It has been accepted worldwide that the classic internal A-V shunt in the arm constitutes ideal vascular access for performing chronic haemodialysis. When the vessels have been worn out by previous efforts or the veins are not competent, then it is necessary to use special synthetic grafts to bridge the gap between the artery and the vein as they are too far apart. These grafts cannot be the first choice for a vascular procedure in a new patient but must be used in patients who have a certified vascular problem. The A-V grafts are usually placed in the arm between the humeral artery and the axillary vein, either straight or in loop formation in the forearm between the brachial artery and the mesobasilic vein (Figs. 13.1.3-13.1.5).
In rare cases the A-V grafts may be placed in the leg in loop formation between the superficial femoral artery and the major saphenous vein of the same leg (Fig. 13.1.6). They can also be placed suprapubically between the superficial femoral artery of one leg and the major saphenous vein of the other (Fig. 13.1.7). In very rare cases,
where it is not possible to place an A-V graft in either the arm or leg, the graft may be placed like a necklace between the subclavian artery of one side and the subclavian vein of the other (Fig. 13.1.8).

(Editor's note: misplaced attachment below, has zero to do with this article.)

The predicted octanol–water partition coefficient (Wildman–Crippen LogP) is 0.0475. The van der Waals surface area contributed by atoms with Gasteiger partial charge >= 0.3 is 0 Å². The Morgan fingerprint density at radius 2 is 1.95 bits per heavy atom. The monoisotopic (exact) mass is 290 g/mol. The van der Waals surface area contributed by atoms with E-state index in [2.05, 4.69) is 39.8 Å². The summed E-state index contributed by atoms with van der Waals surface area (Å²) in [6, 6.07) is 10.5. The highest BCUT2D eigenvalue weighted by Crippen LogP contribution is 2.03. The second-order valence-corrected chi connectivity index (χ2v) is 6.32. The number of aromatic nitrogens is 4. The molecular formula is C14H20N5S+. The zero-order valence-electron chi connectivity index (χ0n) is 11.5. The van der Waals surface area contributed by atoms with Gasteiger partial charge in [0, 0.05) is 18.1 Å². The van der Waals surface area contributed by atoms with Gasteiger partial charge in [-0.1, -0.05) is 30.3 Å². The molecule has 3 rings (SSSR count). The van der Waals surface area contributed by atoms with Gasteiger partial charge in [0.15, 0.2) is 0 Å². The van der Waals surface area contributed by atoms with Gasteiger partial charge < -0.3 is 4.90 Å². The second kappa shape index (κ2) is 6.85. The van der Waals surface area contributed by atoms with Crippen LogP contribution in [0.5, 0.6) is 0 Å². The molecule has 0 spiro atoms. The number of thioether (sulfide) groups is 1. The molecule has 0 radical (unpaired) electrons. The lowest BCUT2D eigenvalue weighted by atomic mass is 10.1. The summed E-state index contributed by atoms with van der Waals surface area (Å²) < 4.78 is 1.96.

The rate of infection is high and the average time of its function is less than that of the internal A-V shunt. In the first year, their functional time ranges from 65% to 95%. The reasons for their insufficiency are:
• A high percentage of infections
• Stenosis of the venous edge of the anastomosis
• Aneurysm formation.
The most sufficient graft is an autograft from the actual patient (whether it is the saphenous above the knee or the cephalic above the elbow). If it is impossible to use them there are other grafts from modified umbilical veins or synthetic ones from PTFE.
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